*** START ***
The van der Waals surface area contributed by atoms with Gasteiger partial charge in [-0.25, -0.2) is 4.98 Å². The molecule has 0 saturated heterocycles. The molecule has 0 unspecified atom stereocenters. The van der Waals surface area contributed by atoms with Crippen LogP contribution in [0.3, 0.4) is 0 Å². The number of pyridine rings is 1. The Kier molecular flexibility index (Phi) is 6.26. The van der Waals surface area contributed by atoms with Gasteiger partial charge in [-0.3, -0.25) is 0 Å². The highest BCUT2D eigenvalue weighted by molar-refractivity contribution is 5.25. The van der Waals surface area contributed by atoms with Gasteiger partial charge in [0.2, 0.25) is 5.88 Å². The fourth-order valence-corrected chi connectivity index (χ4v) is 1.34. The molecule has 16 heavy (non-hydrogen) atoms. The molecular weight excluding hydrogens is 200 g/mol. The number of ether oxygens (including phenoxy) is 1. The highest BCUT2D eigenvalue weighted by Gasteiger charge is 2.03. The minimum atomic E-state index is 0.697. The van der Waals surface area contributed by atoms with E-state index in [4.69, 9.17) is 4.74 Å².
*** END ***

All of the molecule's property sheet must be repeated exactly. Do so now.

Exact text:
The van der Waals surface area contributed by atoms with Gasteiger partial charge in [-0.25, -0.2) is 4.98 Å². The molecule has 0 saturated heterocycles. The molecule has 0 unspecified atom stereocenters. The van der Waals surface area contributed by atoms with Crippen LogP contribution in [0.3, 0.4) is 0 Å². The number of pyridine rings is 1. The Kier molecular flexibility index (Phi) is 6.26. The van der Waals surface area contributed by atoms with Gasteiger partial charge in [-0.3, -0.25) is 0 Å². The highest BCUT2D eigenvalue weighted by molar-refractivity contribution is 5.25. The van der Waals surface area contributed by atoms with Gasteiger partial charge in [0.2, 0.25) is 5.88 Å². The fourth-order valence-corrected chi connectivity index (χ4v) is 1.34. The molecule has 16 heavy (non-hydrogen) atoms. The molecular weight excluding hydrogens is 200 g/mol. The number of ether oxygens (including phenoxy) is 1. The highest BCUT2D eigenvalue weighted by Gasteiger charge is 2.03. The minimum atomic E-state index is 0.697. The van der Waals surface area contributed by atoms with E-state index in [4.69, 9.17) is 4.74 Å².